RIVERDALE, Georgia (CNN) -- Melvin Dubose wishes he had just decided to vote in New York.
Hundreds of people stand in line outside the Frank Bailey Senior Center Tuesday in Riverdale, Georgia.
The Clayton County resident, who registered to vote in Georgia when he moved six months ago, showed up at the Frank Bailey Senior Center in Riverdale, Georgia, at 9 a.m. hoping to cast his vote early.
At 2 p.m. Dubose had just reached the front of the line -- that ran hundreds deep and snaked around the senior center into the back parking lot.
After battling temperatures in the 40s and finally reaching the front door, yet another line and voter information forms stood between Dubose and the voting booth.
"It's ridiculous," he said. "It's worth it, but it's completely unnecessary. We shouldn't have to wait four or five hours in the cold to be able to vote. I would have voted in New York if I knew it was going to be like this." See photos of the long lines in Clayton County, Georgia »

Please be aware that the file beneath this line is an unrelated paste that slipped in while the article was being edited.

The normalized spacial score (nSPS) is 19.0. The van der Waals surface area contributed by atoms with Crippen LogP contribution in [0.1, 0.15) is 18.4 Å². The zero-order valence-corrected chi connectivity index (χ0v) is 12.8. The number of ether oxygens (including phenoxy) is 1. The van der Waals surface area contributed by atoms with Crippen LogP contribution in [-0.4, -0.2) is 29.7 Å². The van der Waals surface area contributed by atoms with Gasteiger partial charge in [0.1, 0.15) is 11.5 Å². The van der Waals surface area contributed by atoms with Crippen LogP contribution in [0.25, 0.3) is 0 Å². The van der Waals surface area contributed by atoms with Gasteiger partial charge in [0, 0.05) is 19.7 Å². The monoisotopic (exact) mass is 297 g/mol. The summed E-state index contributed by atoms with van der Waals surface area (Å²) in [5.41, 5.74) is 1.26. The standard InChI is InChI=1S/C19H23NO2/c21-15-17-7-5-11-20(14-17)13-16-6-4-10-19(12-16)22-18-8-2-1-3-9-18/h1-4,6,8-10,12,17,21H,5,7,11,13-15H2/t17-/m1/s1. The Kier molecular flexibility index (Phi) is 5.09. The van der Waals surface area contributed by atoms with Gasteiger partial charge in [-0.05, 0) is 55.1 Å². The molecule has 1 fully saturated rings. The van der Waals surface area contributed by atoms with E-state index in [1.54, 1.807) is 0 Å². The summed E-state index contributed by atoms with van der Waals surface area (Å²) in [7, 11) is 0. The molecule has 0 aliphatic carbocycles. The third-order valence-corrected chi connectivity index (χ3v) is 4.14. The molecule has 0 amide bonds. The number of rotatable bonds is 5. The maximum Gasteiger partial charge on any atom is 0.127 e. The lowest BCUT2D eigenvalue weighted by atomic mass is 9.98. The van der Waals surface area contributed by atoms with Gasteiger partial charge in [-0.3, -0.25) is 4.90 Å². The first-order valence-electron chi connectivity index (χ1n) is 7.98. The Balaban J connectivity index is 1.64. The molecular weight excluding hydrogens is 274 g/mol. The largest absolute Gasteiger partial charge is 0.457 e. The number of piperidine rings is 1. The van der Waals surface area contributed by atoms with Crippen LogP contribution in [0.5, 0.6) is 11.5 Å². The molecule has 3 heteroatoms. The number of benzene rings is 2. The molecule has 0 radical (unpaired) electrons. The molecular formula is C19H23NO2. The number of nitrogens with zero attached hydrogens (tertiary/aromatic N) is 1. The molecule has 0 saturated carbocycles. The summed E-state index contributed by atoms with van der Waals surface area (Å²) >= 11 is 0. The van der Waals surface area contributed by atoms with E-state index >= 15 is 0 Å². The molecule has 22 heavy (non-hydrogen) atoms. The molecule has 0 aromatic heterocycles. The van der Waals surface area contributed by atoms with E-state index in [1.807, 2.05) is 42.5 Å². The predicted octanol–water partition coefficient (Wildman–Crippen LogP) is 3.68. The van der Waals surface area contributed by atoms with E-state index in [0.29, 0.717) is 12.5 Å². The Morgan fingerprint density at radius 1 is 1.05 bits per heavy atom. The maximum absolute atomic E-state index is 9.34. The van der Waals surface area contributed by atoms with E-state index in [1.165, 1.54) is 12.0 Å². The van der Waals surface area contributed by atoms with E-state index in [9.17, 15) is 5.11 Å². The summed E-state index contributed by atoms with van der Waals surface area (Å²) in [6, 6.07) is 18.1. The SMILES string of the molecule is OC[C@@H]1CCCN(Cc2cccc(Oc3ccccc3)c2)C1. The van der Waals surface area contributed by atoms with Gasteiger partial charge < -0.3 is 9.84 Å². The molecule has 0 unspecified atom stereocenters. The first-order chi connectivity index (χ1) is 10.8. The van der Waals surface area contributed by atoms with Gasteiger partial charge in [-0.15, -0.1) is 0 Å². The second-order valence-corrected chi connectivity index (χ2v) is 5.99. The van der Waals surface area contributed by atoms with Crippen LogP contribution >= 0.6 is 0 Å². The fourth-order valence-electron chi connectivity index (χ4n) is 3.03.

When polls closed Monday, 1.2 million of Georgia's 5.6 million registered voters -- more than 21 percent -- had cast ballots, George Secretary of State Spokesman Matt Carrothers said. The secretary of state's office anticipated the strong turnout and has been preparing for this election for a year, he said. View early vote counts across the country »
The sheer numbers would have been overwhelming on their own, but slow computers and a host of logistical and staffing issues compounded the problems, Carrothers said.
Record-breaking early turnout has been seen across the country.
The Virginia branch of the NAACP sued Gov. Tim Kaine and state election officials on Monday, saying the state is "inadequately prepared" for the record number of voters expected in next week's presidential election. Watch the latest on the lawsuit »
In North Carolina, which has become a battleground state in the contest between Democratic Sen. Barack Obama and Republican Sen. John McCain, more than 1.2 million voters have cast early ballots, representing 20 percent of registered voters, according to the state Board of Elections.